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I've always liked working on dashes. I taped off the appropriate areas and spray-painted the black portions with Tamiya TS-29 Semi Gloss Black:


I then hand painted various other details with Vallejo acrylics:


The dash has excellent detail, but the interior tub is lacking. I took some 3D printed window cranks from Iceman Collections and glued them on to provide more detail. Window cranks would have still been standard on XL trim trucks during this era.


Here they are after painting and installation:


Unfortunately, the interior door details are not accurately molded on the kit, so the location of the crank looks funny despite being in the right spot. 


Here's the completed interior tub:



The only remnant of the kit's XLT trim origins are the upscale seat pattern. I did not feel like going through the effort of modifying it, so the bench seat will stay as-is. The bench seat comes with integrated cup holders, which are supposed to color match the seats/interior. Since this is an XL trim truck and it's not supposed to have integrated cup holders, I simply painted them black to resemble aftermarket cup holders that my dad and many of his co-workers used before they became standard on later generations of trucks. 

Edited by av405
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On 5/14/2024 at 4:55 PM, FoMoCo66 said:

Amazing work on that interior. 👍


On 5/15/2024 at 5:15 AM, ksnow said:

What a great build. As a work truck driver, I love what you are doing with this build.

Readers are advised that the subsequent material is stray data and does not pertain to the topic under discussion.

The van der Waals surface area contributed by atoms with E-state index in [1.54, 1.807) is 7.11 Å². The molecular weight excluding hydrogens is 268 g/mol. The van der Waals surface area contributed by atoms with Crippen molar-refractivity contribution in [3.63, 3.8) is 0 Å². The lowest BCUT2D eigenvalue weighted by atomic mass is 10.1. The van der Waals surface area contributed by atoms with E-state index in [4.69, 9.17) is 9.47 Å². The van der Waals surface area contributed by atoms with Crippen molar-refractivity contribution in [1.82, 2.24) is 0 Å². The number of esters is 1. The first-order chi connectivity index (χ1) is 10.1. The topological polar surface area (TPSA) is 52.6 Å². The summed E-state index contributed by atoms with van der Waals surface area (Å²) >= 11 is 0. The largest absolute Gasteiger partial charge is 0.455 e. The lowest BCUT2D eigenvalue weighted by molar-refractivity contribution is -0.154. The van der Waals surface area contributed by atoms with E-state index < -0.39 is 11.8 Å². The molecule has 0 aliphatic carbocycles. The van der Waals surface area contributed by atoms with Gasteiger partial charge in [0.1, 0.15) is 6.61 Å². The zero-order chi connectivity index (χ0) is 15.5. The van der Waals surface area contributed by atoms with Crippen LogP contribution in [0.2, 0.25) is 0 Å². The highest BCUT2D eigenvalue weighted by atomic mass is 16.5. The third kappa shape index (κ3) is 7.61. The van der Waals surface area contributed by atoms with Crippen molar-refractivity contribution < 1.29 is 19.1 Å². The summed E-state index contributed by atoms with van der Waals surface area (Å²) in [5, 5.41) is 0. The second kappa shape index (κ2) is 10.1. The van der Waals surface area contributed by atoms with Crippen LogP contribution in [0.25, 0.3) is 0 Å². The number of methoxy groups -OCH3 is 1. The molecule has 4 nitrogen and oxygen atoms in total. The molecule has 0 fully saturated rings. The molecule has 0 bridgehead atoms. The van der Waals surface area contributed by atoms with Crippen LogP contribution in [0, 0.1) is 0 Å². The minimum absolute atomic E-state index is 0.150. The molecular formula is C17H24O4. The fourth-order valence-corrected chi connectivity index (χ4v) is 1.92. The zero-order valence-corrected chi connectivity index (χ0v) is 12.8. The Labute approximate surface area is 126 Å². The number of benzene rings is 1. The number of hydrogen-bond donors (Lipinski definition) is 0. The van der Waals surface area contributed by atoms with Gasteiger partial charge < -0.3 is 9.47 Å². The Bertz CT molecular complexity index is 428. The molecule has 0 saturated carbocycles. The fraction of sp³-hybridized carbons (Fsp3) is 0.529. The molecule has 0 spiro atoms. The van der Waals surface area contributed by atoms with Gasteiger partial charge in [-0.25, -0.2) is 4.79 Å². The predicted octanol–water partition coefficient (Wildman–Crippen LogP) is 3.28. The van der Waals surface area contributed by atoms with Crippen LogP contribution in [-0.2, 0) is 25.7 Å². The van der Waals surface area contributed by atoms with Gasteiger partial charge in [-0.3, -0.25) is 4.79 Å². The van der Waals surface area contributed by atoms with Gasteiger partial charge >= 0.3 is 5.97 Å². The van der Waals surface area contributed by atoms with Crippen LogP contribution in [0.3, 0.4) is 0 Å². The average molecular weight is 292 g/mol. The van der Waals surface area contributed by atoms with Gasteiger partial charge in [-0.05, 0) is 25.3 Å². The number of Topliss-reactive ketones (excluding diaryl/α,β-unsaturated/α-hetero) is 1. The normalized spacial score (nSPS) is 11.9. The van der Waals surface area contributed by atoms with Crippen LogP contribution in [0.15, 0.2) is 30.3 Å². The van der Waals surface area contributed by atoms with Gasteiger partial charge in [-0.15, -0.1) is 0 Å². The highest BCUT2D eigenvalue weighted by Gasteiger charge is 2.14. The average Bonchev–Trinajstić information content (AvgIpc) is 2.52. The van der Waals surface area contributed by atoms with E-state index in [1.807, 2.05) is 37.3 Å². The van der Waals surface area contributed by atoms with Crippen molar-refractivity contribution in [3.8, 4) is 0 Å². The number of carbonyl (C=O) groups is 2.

Thank you both!

22 hours ago, Ulf said:

This is my absolute favorite kit, I'm considering ordering a box of 12 from the original batch.
It's really nice to see your well prepped parts.

I have about 7 of these kits, in all the different variants/releases. I bought so many because I used to drive a 1994 and it's my favorite truck body style. This is my first build of this kit and I am very happy with how well it's gone together so far. I don't have any complaints to share at this stage. I can't wait to see if AMT includes any new parts/options in the upcoming re-release of the 1992 Flareside. 

Edited by av405
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Got the toolbox done. It's a 3D-printed design that I found on cults3D. The design page describes it as intended for a Revell pickup, but the sample photos show it on an AMT F-150 and it fits like an absolute dream. The print required very minimal cleanup. I primed it with Mr. Surfacer 1500 and then painted it with Tamiya TS-17 Gloss Aluminum. Here's the link: